|In Beagle Channel, Argentina|
Larus scoresbii, Gabianus scoresbii
The dolphin gull (Leucophaeus scoresbii), sometimes erroneously called the red-billed gull (a somewhat similar but unrelated species from New Zealand), is a gull native to southern Chile and Argentina, and the Falkland Islands. It is a coastal bird inhabiting rocky, muddy and sandy shores and is often found around seabird colonies. They have greyish feathers, and the feathers on their wings are a darker shade. Dolphin gulls have a varied diet, eating many things ranging from mussels to carrion.
The dolphin gull is found round the coasts of Chile, Argentina and the Falkland Islands. It is a vagrant to South Georgia and the South Sandwich Islands. It is found on rocky coasts and in the vicinity of other colonies of seabirds, slaughterhouses, sewage outflows and farmyards.
The dolphin gull is a scavenger and opportunistic predator. It feeds on carrion, offal, bird eggs, nestlings, marine invertebrates and other natural food. When humans disturb nesting seabirds, it takes advantage of the absence of adult birds to raid their vacated nests. It was found that excluding humans from areas where cormorants were nesting increased the reproductive success of the cormorants. It also takes advantage of the activities of marine mammals to scavenge for dead fish, placentae and faeces, which are a major attraction.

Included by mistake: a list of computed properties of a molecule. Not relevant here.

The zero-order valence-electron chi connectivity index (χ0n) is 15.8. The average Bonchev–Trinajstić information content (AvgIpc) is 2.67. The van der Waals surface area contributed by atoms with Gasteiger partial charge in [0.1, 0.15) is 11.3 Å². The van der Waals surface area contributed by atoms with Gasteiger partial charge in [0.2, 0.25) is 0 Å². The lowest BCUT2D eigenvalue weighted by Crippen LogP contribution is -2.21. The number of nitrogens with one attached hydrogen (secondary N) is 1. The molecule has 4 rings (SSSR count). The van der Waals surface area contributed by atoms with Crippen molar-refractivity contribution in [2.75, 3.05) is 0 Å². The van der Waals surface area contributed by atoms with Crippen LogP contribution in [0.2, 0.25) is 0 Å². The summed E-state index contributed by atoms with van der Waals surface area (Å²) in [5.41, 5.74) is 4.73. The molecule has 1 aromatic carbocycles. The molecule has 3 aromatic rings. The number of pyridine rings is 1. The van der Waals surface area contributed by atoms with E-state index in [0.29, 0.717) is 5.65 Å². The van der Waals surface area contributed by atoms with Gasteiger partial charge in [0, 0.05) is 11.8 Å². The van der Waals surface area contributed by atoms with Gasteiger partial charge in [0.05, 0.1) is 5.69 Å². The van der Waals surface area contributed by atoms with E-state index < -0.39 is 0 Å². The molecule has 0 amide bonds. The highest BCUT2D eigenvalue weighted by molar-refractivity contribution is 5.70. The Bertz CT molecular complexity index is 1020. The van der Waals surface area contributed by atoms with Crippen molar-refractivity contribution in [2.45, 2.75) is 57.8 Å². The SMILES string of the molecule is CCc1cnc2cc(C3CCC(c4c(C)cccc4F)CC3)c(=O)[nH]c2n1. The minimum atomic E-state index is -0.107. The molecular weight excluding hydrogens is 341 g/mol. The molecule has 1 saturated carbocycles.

Dolphin gulls nest in small colonies of up to 200 pairs and are usually on low cliffs, sand or shingle beaches, headlands or marshy depressions. Two to three eggs are laid in December and the chicks fledge in March. The older chicks gather together in crèches.
The dolphin gull is listed by the IUCN as being of "Least Concern". This is because it has a very wide range, has a stable population and an estimated total population of 10,000 to 28,000 individuals.
- BirdLife International (2012). "Leucophaeus scoresbii". IUCN Red List of Threatened Species. 2012. Retrieved 26 November 2013.old-form url
- Hince, Bernadette (2000). The Antarctic Dictionary: A Complete Guide to Antarctic English. Csiro Publishing. p. 299. ISBN 978-0-643-10232-3. Retrieved 23 November 2011.
- Channing R. Kury; Michael Gochfeld (1975). "Human interference and gull predation in cormorant colonies". Biological Conservation. 8 (1): 23–34. doi:10.1016/0006-3207(75)90076-2.
- "Dolphin Gull". Falklands.net. Retrieved 12 December 2013.